|Name: _________________________||Period: ___________________|
This test consists of 5 multiple choice questions, 5 short answer questions, and 10 short essay questions.
Multiple Choice Questions
1. Recalling traditions of the 16th and 17th century, Sontag claims that printing images of dark-skinned people in moments of suffering or pain is part of a long tradition of which of the following?
(a) Creating interest in the human rights violations committed against the colonized or dominated.
(b) Protesting oppressive treatment of the colonized or dominated.
(c) Displaying the bodies of the colonized or dominated.
(d) Drumming up feelings of superiority over the colonized or dominated.
2. Sontag lists which of the following as images that the artist "takes"?
3. Which of the following magazines was NOT devoted entirely to photography?
(a) Picture Post.
(b) National Geographic.
4. Sontag discusses reactions to the attacks on the World Trade Center on September 11, 2001. Which of the following is NOT a reaction Sontag recalls hearing?
(a) "It felt unreal."
(b) "It felt surreal."
(c) "It felt like a dream."
(d) "It felt like a movie."
5. Which technological advancement changed the way war was photographed after World War I?
(a) Lighting equipment.
(b) Lightweight cameras.
Short Answer Questions
1. Sontag mentions many factors which influence the way audiences receive war photography. Which of the following was NOT one of those factors?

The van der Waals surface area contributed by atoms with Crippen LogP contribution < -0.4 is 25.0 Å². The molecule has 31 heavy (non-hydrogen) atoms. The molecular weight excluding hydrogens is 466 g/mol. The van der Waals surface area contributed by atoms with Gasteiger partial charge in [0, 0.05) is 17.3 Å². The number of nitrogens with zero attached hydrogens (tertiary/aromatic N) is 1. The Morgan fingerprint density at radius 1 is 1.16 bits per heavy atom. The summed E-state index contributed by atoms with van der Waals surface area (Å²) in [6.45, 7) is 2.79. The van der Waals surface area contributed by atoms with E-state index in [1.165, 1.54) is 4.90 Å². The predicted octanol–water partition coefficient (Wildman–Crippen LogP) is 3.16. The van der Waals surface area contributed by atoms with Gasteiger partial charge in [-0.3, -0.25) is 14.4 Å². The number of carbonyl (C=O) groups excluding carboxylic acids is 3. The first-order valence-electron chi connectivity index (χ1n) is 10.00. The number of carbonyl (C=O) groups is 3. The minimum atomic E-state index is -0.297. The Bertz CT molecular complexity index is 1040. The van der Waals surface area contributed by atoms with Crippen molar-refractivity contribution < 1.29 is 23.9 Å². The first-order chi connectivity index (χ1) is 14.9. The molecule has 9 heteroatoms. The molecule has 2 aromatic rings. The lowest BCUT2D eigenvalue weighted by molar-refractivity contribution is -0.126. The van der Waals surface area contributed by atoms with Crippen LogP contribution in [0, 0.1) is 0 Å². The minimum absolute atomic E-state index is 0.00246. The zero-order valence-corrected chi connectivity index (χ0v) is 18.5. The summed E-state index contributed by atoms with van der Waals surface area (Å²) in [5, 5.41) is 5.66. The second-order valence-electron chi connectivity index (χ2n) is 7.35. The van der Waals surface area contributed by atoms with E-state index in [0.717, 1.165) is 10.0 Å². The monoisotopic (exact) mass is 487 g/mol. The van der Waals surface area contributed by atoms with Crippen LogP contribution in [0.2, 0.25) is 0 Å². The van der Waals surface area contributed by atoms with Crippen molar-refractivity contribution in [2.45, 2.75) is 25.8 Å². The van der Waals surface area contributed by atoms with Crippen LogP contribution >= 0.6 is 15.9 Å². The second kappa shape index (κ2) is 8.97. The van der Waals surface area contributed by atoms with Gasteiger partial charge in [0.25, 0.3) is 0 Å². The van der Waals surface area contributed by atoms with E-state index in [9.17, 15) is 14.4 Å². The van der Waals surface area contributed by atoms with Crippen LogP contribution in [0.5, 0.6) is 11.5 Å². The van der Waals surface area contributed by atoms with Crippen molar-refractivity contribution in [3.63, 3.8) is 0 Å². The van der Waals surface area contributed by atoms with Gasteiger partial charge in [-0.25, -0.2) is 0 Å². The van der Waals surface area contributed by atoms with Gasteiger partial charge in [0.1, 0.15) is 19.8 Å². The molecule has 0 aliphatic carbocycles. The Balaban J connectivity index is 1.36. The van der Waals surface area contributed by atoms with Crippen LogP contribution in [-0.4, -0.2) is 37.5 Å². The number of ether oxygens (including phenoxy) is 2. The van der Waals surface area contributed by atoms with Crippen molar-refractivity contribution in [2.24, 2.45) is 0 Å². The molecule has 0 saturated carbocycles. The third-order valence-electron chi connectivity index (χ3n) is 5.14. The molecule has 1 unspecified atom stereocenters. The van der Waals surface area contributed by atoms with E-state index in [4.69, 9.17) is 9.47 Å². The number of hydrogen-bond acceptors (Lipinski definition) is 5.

2. According to Sontag, photojournalism was used post-9/11 to:
3. Which was the first war to be covered by television cameras?
4. According to Sontag, war journalism first developed during which of the following two wars?
5. Sontag discusses one year in European history in which the photograph was able to truly capture the nature of human atrocities. Which year was it?
Short Essay Questions
1. Discuss the significance of "Here is New York," the exhibit of photographs taken on September 11th during the collapse of the World Trade Center.
2. Explain how being a "spectator of calamities" occurring in far-off places is a "quintessentially modern experience."
3. Discuss the controversy surrounding the kidnapping of Daniel Pearl in Karachi in 2002. What was the main conflict?
4. According to Sontag, do people prefer artistic renderings or straight-forward representations of atrocities? Why?
5. Why do images of pain challenge us to look without flinching? According to Sontag, what purpose does this serve?
6. Sontag compared the photograph to a maxim or a proverb. Explain this comparison. What does it tell us about the nature or impact of photographs?
7. Explain Sontag's objection to the idea that a news broadcasting program can "give you the world." Why did she argue that compressing world news into broadcasted programming is bad?
8. According to Sontag, how are standards for journalism determined in an era of tele-controlled warfare?
9. Discuss the reaction of the British public to the image of trenches of unburied bodies taken 10 days after a British defeat during the Boer War. What does this reaction say about the sensibility of the public?
10. How do captions sway interpretations of images? Discuss one of the examples Sontag provides in Chapter 1.
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